But screenwriters Mark Bomback, Rick Jaffa and Amanda Silver include no super-saviors in Dawn. The hero type is usually a literal or metaphorical cross-breed who absorbs the threat of the racial other and reverses it to save humanity. Thus cyborg Arnold Schwarzenegger thwarts Skynet, and the Man of Steel thwarts General Zod’s Kryptonian invasion. Dawn would need an ape-man like Tarzan, but instead it’s the super-ape Caesar who was raised by humans and saves his people from us.

Which is a pretty compelling reversal of the formula. The supervillain is Koba, an ape so scared (literally and metaphorically) by humans that his hatred turns him into one. By the end, Caesar says he’s no longer an ape. He’s been completely absorbed by human hatred.

But there’s one flaw in the film’s evolutionary theory. It could have been titled Dawn of the Planet of the Patriarchy. I understand that actual ape culture is male-dominated, but these are scifi apes. They can talk and drive tanks. Surely there’s room for females somewhere in the hierarchy. The lone female ape character, Caesar’s jewelry-wearing wife, lies around giving birth and needing antibiotics. But would every female uber-ape accept the role of stay-at-home mom while the males go off to war?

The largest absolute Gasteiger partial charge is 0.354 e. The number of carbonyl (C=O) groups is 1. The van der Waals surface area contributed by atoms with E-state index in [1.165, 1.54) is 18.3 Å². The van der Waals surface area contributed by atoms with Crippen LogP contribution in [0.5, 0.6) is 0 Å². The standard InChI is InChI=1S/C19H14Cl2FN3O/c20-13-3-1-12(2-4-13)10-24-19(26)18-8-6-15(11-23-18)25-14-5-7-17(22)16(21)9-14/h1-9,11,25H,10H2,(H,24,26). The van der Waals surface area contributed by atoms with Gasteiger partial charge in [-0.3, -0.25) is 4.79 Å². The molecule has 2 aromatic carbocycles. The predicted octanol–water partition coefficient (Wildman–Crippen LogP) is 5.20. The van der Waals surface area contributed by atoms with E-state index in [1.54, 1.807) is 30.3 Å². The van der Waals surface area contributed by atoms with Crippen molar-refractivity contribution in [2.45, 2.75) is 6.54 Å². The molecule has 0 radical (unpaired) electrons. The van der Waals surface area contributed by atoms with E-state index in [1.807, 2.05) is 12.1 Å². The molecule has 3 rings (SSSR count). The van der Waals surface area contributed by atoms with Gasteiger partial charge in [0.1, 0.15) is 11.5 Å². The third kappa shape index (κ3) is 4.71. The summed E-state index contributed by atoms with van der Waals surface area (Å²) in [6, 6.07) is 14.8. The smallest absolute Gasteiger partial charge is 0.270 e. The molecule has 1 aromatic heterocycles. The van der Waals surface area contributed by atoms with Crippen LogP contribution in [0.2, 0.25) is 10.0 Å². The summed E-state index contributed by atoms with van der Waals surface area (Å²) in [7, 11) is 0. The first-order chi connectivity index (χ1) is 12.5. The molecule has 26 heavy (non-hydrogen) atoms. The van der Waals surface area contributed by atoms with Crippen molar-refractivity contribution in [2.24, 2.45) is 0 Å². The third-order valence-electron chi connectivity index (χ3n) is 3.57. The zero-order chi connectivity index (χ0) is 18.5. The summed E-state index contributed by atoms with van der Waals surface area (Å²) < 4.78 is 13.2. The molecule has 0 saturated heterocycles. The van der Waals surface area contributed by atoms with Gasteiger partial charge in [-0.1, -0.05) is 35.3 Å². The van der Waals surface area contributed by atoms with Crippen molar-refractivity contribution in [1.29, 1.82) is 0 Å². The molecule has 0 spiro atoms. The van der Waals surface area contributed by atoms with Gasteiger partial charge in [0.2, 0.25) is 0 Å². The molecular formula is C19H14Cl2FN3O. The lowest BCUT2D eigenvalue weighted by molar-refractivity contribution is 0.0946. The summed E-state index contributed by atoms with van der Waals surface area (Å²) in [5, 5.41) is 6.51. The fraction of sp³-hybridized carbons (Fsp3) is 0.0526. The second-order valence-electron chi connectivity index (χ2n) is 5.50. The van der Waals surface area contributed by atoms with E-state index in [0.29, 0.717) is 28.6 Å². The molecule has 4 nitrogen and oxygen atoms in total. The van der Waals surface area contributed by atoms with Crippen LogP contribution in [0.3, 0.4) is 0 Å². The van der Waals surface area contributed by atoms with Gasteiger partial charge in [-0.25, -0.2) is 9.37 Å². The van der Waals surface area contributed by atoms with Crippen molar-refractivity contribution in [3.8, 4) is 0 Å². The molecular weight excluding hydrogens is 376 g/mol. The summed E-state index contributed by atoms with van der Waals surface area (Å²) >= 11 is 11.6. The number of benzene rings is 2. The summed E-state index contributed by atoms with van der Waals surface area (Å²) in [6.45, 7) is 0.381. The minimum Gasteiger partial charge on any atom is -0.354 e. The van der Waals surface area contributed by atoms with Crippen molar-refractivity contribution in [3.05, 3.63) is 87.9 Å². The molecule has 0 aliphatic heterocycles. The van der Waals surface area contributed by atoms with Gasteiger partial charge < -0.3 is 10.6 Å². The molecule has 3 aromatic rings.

The human cast is worse. The lone female Home sapiens character spends the movie saying things like, “I should come along in case someone gets hurt and needs a nurse!” She also prepares and serves food for her male campers. I was a part-time stay-at-home dad for years and still do a share of cooking and Band-Aid applying for my campers. But if faced with an ape-ocalypse, my wife and I would divvy up the guns too.

No intelligent species can ignore the skill sets of half its population. Not if the species wants to survive. And the humans in Dawn won’t. If you missed the first movie, there was a brief mention of a space mission to Mars. Those astronauts are scheduled to return (minus Charlton Heston) in July 2016, and I think we all know what Darwin is plotting for them.